Social Security: The end is here

November 19, 2015 in News by RBN

Freedom4um | BTP Holdings

Editor’s Note: Today’s Daily is special. I had the chance to chat with PBRG’s newest investment analyst, Dr. Richard Robinson. Richard is a professor of economics, former professional baseball player, and master speculator. We call him PBRG’s “secret weapon” around the office.

Today, I ask Richard a vital question on everyone’s mind: Social Security…

J. Reeves: So where does the American public stand with Social Security? Will the baby boomers get all they expect from the program? Dr. Richard Robinson

From Dr. Richard Robinson, chief analyst, Mega Trends Investing: This is a tough question to answer without writing a book.

Social Security is in trouble. And not 15 years from now… right NOW!

In 2014, the Social Security Administration (SSA) took in $786 billion through the FICA tax… $73 billion short of the $859 billion needed to pay claims.

For the first time in history, Social Security is in deficit mode.

By 2026, the SSA will run up a cumulative deficit of $1.6 trillion.

Here’s where this gets interesting…

We’ve been told for decades the Social Security trust fund holds trillions in assets (cumulative Social Security surplus revenues since 1935) that are collecting interest.

At the end of 2014, we were told the trust fund owned over $2.8 trillion in assets.

This is a lie. There isn’t one dollar in the Social Security trust fund. Nada. Zip. Zilch.

So where did the money go?

There are no laws requiring Social Security money be used solely for Social Security purposes. In 1937, the Supreme Court ruled (in Helvering v. Davis) Social Security was not a “contributory” insurance program:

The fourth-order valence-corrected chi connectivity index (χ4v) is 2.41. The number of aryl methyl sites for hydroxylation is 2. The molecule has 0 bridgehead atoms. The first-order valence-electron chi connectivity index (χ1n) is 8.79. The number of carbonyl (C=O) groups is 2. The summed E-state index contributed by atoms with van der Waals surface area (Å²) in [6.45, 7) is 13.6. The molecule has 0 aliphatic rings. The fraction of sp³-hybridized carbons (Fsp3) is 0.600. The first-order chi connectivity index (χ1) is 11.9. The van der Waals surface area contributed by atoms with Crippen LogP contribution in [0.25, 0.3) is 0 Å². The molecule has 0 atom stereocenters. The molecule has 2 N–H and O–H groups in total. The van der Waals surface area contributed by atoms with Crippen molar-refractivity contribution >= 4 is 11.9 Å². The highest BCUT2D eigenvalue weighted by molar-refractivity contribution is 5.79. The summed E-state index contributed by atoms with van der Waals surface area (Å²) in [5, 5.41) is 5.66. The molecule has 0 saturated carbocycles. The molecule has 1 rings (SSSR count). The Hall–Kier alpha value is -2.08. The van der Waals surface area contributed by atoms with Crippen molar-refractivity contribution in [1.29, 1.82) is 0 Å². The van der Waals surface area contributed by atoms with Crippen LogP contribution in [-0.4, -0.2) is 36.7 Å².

The proceeds of both the employee and employer taxes are to be paid into the Treasury like any other internal revenue generally, and are not earmarked in any way.

This means the United States government can (and does) use Social Security taxes in any way it deems appropriate.

The federal government has used this money to pay for increased spending at all levels—from defense spending to pay raises for government employees.

Still, Americans have a “right” to collect their Social Security in old age, right? Court gavel

Not true.

You see, in another Supreme Court ruling in 1960 (Flemming v. Nestor), the Court ruled workers have no legally binding or contractual rights to their Social Security benefits. The Court also indicated Social Security benefits could be cut or eliminated… at any time.

…the non-contractual interest of an employee covered by the [Social Security] Act cannot be soundly analogized to that of the holder of an annuity, whose right to benefits is bottomed on his contractual premium payments.

You have NO legal right to “your” Social Security. Never have, never will.

Now, this doesn’t mean the government will suddenly stop paying Social Security benefits. Not now, anyway. (Suggesting an end to this system is political suicide.)

But the system is in imminent trouble.

In the past, politicians could kick the can down the road far enough that they could retire before the problems became evident. This is no longer the case.

Social Security has had two problems from the start… problems that no amount of political posturing can solve.

The first is retirement age. When the program was designed in 1935, the retirement age was set at 65. At that time, the average life expectancy was just 59 years. Most people wouldn’t live long enough to collect benefits.

But the framers of Social Security didn’t address the possibility life expectancies would increase. Today, the life expectancy in the United States is 78.8 years.

The second major problem is demographics. When Social Security began, there were 41.9 workers for every retiree. It isn’t too difficult to fund a program where more than 40 workers support a single retiree.

But now, in 2015, there are just 2.8 workers supporting every person collecting Social Security benefits.